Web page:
Megan M. Reynolds portrait
  • Assistant Professor, Sociology Department

Current Courses

Fall 2018

  • HONOR 3112-001
    How Not to Lie w/Stats
    Location: MHC 1206B (Donna Garff Marriott RSComm)
  • SOC 3436-001
    Global Social Structure
    Location: BEH S 102 (Social & Behavioral Science Bl)

Spring 2018

Professional Organizations

  • American Sociological Association, Organizations/Occupations/Work Section. 01/01/2014 - present. Position : Member.
  • American Sociological Association, Medical Sociology Section. 01/01/2014 - present. Position : Member.
  • American Sociological Association, Inequality/Poverty/Mobility Section. 01/01/2014 - present. Position : Member.
  • Population Association of America. 01/01/2008 - present. Position : Member.
  • American Sociological Association. 01/01/2007 - present. Position : Member.

Teaching Philosophy

My approach to teaching is motivated chiefly by the goal of developing young people so that they may achieve personal and professional success. As a first-generation college student, I have witnessed for myself the importance of education in enabling upward mobility and improving life chances. I strive to harness the experiences and skills I have gained throughout the course of my own education to help prepare students to take full advantage of opportunities for enrichment and advancement. 

Courses I Teach

  • SOC 3112 - Introduction to Social Statistics
    Designed for the math-minded and math-phobic alike, this course will introduce students to the fundamentals of statistics and their application in the social sciences. It is important to note that while some basic math skills are necessary to succeed in the course, emphasis will be placed on the conceptual underpinnings of statistics. Thus, advanced algebra may be helpful, but will not guarantee your success in the course. Efforts to grasp the concepts discussed, and their relationships to one another, will. We will study a wide variety of subjects this semester related (but not necessarily limited to) a.) the importance and language of statistics; b.) tabular and graphical “descriptive statistics” summarizing groups of data; and c.) “probability distributions” linking outcomes to their likelihood of occurrence; and d.) “hypotheses testing” evaluating the existence of a significant relationship between social factors.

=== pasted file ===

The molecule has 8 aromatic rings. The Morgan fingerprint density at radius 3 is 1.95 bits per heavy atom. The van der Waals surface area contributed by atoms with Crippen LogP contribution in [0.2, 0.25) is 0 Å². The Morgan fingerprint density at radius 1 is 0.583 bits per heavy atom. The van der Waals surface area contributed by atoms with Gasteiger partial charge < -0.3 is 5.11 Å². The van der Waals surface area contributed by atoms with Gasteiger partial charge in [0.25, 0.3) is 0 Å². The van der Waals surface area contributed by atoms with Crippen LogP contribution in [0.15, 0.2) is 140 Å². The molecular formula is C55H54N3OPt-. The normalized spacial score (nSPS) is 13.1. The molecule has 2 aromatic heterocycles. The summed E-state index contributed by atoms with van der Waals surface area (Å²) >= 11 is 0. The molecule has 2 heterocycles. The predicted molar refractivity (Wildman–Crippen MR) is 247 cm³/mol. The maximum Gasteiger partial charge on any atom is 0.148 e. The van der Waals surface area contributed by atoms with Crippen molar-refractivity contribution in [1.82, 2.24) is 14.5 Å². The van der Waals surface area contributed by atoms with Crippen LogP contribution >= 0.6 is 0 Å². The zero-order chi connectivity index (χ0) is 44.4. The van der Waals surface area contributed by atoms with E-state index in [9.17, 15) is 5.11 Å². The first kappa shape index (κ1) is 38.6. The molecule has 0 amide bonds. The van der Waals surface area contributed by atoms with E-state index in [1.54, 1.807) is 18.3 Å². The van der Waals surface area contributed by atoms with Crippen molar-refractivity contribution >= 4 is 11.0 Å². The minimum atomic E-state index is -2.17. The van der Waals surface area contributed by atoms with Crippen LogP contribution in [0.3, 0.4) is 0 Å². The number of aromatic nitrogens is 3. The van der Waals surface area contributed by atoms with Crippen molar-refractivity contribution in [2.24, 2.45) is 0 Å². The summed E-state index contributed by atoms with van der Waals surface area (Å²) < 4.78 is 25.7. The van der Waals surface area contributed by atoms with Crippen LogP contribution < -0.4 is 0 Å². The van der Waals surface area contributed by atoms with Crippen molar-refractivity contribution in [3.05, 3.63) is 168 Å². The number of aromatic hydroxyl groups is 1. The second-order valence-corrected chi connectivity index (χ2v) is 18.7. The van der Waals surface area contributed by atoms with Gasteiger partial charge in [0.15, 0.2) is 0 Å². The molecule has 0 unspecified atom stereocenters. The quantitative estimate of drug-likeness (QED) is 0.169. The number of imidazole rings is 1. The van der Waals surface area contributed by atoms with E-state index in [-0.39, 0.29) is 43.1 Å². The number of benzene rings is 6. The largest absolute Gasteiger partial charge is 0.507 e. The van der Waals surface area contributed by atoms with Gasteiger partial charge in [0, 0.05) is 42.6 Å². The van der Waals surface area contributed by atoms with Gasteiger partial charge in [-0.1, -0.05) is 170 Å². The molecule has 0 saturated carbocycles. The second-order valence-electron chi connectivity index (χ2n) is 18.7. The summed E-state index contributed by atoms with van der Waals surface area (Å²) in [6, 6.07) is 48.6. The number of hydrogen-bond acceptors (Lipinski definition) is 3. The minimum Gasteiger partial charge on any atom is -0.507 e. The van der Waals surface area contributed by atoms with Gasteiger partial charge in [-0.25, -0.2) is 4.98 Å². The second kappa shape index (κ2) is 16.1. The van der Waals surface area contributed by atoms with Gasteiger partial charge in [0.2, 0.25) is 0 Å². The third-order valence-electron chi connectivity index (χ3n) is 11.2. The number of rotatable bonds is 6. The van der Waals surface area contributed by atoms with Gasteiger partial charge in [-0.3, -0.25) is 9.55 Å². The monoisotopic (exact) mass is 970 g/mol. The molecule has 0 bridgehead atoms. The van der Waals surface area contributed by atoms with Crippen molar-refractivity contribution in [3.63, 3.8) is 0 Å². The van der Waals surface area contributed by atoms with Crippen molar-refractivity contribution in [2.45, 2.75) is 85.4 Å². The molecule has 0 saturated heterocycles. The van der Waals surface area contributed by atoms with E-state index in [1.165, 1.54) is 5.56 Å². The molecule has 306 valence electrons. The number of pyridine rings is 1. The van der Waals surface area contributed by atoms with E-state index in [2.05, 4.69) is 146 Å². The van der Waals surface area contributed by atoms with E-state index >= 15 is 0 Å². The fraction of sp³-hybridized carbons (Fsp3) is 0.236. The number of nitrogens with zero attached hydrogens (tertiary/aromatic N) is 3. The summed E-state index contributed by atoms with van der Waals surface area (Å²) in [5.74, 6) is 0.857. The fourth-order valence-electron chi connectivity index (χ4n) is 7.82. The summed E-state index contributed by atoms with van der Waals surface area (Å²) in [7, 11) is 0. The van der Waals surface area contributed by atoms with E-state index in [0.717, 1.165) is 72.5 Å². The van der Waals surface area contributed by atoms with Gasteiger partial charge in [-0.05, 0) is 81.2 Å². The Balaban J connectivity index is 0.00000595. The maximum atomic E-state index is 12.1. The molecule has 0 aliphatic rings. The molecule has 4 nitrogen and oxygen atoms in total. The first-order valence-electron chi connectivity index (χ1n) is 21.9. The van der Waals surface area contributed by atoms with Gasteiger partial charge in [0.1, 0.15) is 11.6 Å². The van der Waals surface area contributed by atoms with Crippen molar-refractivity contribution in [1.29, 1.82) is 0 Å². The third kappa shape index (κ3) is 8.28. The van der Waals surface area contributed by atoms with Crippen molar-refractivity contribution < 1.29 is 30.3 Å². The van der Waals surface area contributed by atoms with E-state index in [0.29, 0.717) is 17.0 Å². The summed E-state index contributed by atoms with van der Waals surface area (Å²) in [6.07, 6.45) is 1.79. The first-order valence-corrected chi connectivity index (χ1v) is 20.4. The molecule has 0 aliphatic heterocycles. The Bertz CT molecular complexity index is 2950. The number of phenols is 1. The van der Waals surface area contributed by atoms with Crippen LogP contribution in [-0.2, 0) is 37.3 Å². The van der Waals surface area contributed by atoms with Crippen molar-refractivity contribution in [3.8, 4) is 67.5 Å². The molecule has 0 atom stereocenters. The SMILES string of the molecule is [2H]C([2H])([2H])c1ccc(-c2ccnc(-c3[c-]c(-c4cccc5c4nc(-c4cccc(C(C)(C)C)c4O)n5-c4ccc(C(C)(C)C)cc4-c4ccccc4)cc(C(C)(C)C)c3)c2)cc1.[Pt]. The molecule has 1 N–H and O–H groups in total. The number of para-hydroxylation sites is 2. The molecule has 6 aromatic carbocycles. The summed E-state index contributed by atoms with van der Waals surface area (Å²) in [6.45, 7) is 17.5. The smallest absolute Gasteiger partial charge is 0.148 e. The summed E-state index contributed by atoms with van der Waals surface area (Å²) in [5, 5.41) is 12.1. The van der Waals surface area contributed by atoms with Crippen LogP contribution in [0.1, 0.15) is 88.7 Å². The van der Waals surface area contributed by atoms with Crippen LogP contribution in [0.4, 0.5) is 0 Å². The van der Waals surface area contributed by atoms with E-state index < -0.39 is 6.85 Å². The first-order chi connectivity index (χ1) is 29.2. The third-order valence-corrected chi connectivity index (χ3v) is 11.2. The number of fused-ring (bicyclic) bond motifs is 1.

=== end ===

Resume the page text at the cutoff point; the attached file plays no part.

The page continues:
• SOC 3380 - Social Inequality
    This course examines the degree of, and processes involved in, inequality along characteristics such as race, ethnicity, class, gender, age, physical ability and sexual orientation. By describing trends over time within the United States, the class uses a comparative approach to emphasize the societal factors that explain why some groups suffer economic, political and social disadvantage relative to other groups. Students will be encouraged to think critically about the ways that these disadvantages are reproduced both intentionally and inadvertently through actions and interactions at the individual, organizational and institutional levels.
  • SOC 3436 - Global Social Structure
    This course is designed to increase students’ knowledge on the subject of income inequality and the closely related topic of poverty both within and between nation-states and world regions. By focusing on developing and less developed countries, in addition to the U.S. and other advanced capitalist democracies, the class uses a broad comparative perspective to highlight the sociological factors that explain why poverty and inequality vary so dramatically over time and space. We begin by discussing various ways that poverty and inequality is conceptualized and measured and proceed to patterns and trends in poverty and income inequality. We then explore various macro-level structures interacting with poverty including the welfare state, globalization & neoliberalism, cultural ideologies and more. We conclude with an examination of some of the consequences of poverty and inequality, including social movements to prevent and eradicate them.
  • SOC 6140 - Longitudinal Data Analysis
    Applied in nature, this graduate-level seminar will introduce students to the fundamentals of analytical modeling techniques popular across the social sciences (e.g. –random intercept models, fixed effects, growth curves) to analyze longitudinal ("panel", "time-series cross-sectional", "repeated measures") data. Because much of this data involves multiple units (e.g. - individuals, schools, countries), the class will necessarily cover multi-level modeling as well (where units constitute one level and time constitutes another).

Student Projects

  • Gender and Sexual Violence Among the Refugee Population in Salt Lake City, Utah. Katie Rasmussen. 09/01/2017 - 04/30/2018
  • Looking at Wellness Benefits of Summer Counseling Services at the Women’s Resource Center. Renee Gilfillan. 05/01/2017 - 08/30/2017
  • Gender Minorities and Health Care Inequality: Concerns at the Provider-Level. Calli Jo Bennett. 01/01/2017 - 04/30/2017

Current Students

  • Alla Chernenko, Doctor of Philosophy (Ph.D.), Project Type: Dissertation. Role: Member.
  • Luciano Pesci, Doctor of Philosophy (Ph.D.), Project Type: Dissertation. Role: Member.

Former Students

  • Jessica Eckhardt, Doctor of Philosophy (Ph.D.), Project Type: Dissertation. Role: Member.
  • Kyl Myers, Doctor of Philosophy (Ph.D.), Project Type: Dissertation. Role: Member.
  • Martha Menuzhi, Doctor of Philosophy (Ph.D.), Project Type: Dissertation. Role: Member.
  • Ha Ngoc Trinh, Doctor of Philosophy (Ph.D.), Project Type: Dissertation. Role: Member.
  • Thomas Quinn, Doctor of Philosophy (Ph.D.), Project Type: Dissertation. Role: Member.